- Salmon can be expensive (and I’m not a sardine fan). If you’re watching your budget like I (and many Americans) am, a $30-40 bottle of fish oil that lasts over a month is cheaper than $26 per lb salmon 3 times a week.
- Quality fish oils can also be expensive. Canned sardines, if you like them, would be a cheaper alternative.
- It may not be effective if you take certain types of medications. For example, birth control pills can reduce the triglyceride lowering ability of fish oil, and statins can negate the effectiveness of fish oil in lowering cholesterol and reducing heart disease risk. It may also cause problems in people taking blood clotting or anti-coagulating medicines.
- It’s not paleo. For the same reason I said protein powder wasn’t paleo. That doesn’t mean it’s inherently bad for you. But if you’re committed to wearing sandals, living in a cave, and not consuming anything that’s been even remotely processed, clearly these aren’t for you.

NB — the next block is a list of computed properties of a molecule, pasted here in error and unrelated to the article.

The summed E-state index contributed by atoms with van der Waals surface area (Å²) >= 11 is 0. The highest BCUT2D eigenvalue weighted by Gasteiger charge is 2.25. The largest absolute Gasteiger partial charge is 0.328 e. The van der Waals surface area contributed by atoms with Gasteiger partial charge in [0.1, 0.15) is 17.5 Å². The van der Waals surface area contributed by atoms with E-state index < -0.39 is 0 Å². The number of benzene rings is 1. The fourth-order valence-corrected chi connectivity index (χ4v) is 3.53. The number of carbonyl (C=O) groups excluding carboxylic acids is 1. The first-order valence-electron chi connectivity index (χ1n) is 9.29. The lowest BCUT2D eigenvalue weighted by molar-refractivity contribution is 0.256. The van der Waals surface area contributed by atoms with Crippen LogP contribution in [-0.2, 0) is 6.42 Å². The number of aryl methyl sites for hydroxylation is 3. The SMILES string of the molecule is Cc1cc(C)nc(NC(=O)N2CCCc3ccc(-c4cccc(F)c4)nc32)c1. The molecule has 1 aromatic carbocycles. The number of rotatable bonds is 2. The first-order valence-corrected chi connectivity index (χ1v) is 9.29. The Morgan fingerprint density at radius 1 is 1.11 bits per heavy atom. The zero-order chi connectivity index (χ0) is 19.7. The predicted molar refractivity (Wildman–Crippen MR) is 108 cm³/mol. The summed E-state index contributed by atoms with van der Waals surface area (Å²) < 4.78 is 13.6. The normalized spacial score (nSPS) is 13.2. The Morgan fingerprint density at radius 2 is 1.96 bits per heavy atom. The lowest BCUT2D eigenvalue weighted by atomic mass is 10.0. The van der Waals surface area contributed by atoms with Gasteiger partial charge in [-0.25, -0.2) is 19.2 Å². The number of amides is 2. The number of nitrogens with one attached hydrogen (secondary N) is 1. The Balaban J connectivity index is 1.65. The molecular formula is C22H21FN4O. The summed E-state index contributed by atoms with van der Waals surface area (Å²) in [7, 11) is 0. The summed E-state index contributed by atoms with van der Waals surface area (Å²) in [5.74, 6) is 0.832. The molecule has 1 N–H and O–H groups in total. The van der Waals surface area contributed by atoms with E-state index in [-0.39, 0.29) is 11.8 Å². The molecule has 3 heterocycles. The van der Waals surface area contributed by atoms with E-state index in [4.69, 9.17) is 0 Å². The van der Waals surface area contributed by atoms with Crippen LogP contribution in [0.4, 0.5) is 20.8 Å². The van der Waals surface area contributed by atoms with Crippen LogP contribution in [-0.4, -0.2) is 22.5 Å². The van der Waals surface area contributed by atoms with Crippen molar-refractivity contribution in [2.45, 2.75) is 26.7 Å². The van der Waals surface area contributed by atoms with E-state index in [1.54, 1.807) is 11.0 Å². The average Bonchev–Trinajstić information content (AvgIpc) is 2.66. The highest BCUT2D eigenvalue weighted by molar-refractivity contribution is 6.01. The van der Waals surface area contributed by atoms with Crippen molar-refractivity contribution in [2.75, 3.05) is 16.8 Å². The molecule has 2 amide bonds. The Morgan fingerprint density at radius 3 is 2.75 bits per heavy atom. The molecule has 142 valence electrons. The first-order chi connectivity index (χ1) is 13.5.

It’s no secret I almost always tilt in favor of food over supplements. But when it comes to fish oil, I’m a fan. It’s probably the only supplement I’d actively recommend to clients, and if you take one supplement, this is the one.
One final thought: it is important to pay attention and read labels when you’re picking a fish oil brand. I used to love recommending the Nature Made 1200 mg burp less variation, but after I did my research I realized it had gelatin and some other stuff in there, and didn’t really tell me where the omega-3s come from (which means probably not fish). I know, big time nutritionist fail. Then I bought the SFH fish oil from the gym (the tangerine and lemon flavors are pretty good), and realized it has 3.7 grams per serving. Make sure your label indicates that the fish oil is from FISH, doesn’t contain any other additives like gelatin, and the serving size is right.
Do you have a favorite brand of fish oil? Let me know in the comments!